Visit America's newest literary destination
Ray Bradbury's novel Fahrenheit 451, Tupac Shakur's song "Dear Mama," Patrick Henry's speech "Give Me Liberty, or Give Me Death" – what do they all have in common? They all rank among the nation's great works of writing, and they're all celebrated at the new American Writers Museum (AWM) in downtown Chicago, this year's 10Best Readers' Choice winner for Best Attraction in Illinois.
The museum opened its doors in May of 2017 as the first museum in the United States dedicated to America's writers and works. After an inspiring visit to the Dublin Writers Museum in Ireland, AWM founder Malcolm O'Hagan was surprised to find that nothing similar existed in the U.S.
Almost a decade later, his idea became an 11,000-square-foot reality on Chicago's Cultural Mile.
And don't be mistaken. This museum is definitely not your neighborhood public library. Instead, it's a highly engaging space where visitors are encouraged to interact with their favorite writers and works, as well as the writing process, from the day-to-day routines of famous writers to the actual act of story creation.
"The American Writers Museum can only be fully appreciated when you are actually in the space," O'Hagan told 10Best. "The AWM is so different from all our conceptions that you have to be in the museum to feel its magic."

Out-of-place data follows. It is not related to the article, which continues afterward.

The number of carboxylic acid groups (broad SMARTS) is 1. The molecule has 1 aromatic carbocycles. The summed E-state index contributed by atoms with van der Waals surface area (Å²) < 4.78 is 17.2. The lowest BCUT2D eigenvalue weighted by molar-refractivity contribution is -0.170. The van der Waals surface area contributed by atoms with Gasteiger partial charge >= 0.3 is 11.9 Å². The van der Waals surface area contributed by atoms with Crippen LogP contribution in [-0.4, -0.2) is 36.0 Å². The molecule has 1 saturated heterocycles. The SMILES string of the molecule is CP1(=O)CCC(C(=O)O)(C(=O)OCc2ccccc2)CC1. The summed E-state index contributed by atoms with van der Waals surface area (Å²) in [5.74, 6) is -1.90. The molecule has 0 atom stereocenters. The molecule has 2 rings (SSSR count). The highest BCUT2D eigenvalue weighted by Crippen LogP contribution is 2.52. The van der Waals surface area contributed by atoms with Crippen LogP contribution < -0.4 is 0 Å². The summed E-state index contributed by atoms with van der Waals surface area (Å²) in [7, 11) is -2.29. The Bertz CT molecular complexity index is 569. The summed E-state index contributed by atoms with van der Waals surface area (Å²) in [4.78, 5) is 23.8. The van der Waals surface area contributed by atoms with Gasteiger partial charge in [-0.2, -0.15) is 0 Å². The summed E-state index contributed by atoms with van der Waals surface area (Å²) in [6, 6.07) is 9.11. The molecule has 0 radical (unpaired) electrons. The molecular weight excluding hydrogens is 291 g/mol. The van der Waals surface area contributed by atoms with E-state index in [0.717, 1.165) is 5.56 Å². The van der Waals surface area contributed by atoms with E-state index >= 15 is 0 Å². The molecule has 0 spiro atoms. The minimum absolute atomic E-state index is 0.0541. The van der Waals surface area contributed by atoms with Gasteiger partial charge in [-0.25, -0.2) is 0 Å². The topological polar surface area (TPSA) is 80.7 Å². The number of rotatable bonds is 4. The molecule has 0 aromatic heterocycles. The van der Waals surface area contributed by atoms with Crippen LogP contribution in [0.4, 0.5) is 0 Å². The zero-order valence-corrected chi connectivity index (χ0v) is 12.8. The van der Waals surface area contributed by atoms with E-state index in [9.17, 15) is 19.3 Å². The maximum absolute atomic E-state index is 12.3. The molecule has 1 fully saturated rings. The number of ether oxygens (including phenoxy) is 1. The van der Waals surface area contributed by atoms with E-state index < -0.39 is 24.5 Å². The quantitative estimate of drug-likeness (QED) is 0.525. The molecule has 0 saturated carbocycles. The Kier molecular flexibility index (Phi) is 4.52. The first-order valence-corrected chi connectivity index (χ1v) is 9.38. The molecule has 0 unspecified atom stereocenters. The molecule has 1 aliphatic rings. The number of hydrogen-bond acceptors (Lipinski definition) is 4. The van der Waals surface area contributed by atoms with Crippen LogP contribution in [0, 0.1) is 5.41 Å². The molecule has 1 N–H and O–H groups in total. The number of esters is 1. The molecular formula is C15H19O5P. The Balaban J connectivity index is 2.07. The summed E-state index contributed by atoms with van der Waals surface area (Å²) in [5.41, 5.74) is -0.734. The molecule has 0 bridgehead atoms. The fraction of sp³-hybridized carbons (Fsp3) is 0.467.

Interactive touchscreens allow book lovers to learn about writers from their home state or dig deep into famous masterworks in American literary history. The "Surprise Bookshelf" showcases 100 samples of iconic American writing, from song lyrics and poems to novels and newspapers, while the 60-foot "American Voices" exhibit recounts the history and development of the American voice.
Visitors can type out their own stories on vintage typewriters or add to the museum's story of the day, glean tips from the masters for their own writing, compare their favorite works to those of other museum visitors or even challenge a friend to a literary-inspired Mad Libs-style game.
"What I love is the fact that each exhibit hall is so different in focus, in content, in design, in degree of interactivity," said O'Hagan when asked about his favorite exhibit. "In addition to celebrating great writers and their works, the museum is visually stunning – in many ways a work of art."